Do you like your YA contemporaries with a little murder mystery on the side? Then be sure to get your hands on One of Us Is Lying by Karen M. McManus.
On Monday afternoon, five students walk into detention. But only four walk out. Simon, the outcast, is dead. And the other four detention attendees are all suspects, after all Simon was the creator of their school’s notorious gossip app and on Tuesday, he was going to spill all their little secrets.
The idea for One of Us Is Lying came to McManus when “Don’t You (Forget About Me)”, the famous closing song from the 80’s cult classic , came on the radio.
“The phrase ‘, with murder’ popped into my head, and the idea started to take shape. I’ve always loved closed-door mysteries, and I spent a few days thinking about how you could commit a crime in a classroom without anyone realizing what had happened. Then I started wondering why you would do it, and the four characters began to take shape.”
One of Us Is Lying revolves predominantly around the story of the four suspects in the death of their classmate, Simon, or – as the media likes to call them – “The Bayview Four.”
Just as the characters from are known by their stereotypes, so are McManus’s characters. There’s Brownyn, the brain; Addy, the princess; Nate, the criminal; Cooper, the athlete, and Simon, the outcast. But each character is more than their high school stereotype.
Brownyn is “disciplined, ambitious, and loyal.”
Cooper is “dutiful, sensitive, and competitive.”
Nate is “charismatic, protective, and calculating.”
Addy is “social, insecure, and passionate.”
Simon is “arrogant, creative, and contradictory.”
And true to the inspiration, the students are all assigned an essay during their time in detention. Their teacher, Mr. Avery, expects them to write 500 words on why technology is ruining American high schools. For those who share the same idea about modern technology as Mr. Avery, writing a novel so intrinsically linked with technology is a hard sell. But for McManus, the story wouldn’t have been the same without it.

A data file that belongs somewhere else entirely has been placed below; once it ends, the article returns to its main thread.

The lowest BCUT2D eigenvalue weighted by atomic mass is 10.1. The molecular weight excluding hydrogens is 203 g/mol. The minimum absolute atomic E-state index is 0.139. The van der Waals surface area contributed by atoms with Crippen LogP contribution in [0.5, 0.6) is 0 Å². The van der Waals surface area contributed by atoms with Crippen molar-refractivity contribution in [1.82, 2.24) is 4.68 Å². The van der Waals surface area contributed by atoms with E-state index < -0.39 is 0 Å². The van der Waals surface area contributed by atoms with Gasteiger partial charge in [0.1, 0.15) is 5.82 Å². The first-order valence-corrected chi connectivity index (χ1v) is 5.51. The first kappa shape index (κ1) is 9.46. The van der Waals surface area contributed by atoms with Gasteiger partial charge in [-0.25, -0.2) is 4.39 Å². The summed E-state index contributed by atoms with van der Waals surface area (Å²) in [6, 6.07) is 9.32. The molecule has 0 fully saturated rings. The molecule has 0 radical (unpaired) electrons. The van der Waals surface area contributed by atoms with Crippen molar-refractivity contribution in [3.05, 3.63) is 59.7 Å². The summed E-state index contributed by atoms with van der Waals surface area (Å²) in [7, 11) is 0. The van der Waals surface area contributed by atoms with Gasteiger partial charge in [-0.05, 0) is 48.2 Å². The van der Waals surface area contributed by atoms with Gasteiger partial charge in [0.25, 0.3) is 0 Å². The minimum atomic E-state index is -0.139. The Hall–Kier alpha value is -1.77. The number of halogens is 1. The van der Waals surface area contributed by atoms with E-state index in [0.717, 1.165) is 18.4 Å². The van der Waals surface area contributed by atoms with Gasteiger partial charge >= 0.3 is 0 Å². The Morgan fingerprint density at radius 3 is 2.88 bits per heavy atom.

“When you’re writing about contemporary teens you have to reflect their reality — and most have grown up in world saturated with technology and social media. Technology doesn’t have to be as big a focal point in every YA book as it is in One of Us Is Lying, but it would be tough to leave it out and still feel true to life.”
Just as in real life, there are both positive and negative impacts of technology in the lives of these students.
“Technology brings characters together, but it also exposes their secrets. And in the age of social media, once a secret is out, it’s everywhere,” said McManus.
For those who devour One of Us Is Lying in one sitting, McManus recommended other suspenseful, contemporary mysteries for readers.
“Anything by Kara Thomas —The Darkest Corners is my favorite recent YA thriller, and Little Monsters, due out in July, is just as good. The Love Interest by Cale Dietrich has one of the best premises of the year: two boys who are part of a secret spy organization compete for the affection of girl, but end up falling for one another. And A Psalm for Lost Girls, by Katie Bayerl, is both gorgeously written and wonderfully suspenseful. ”
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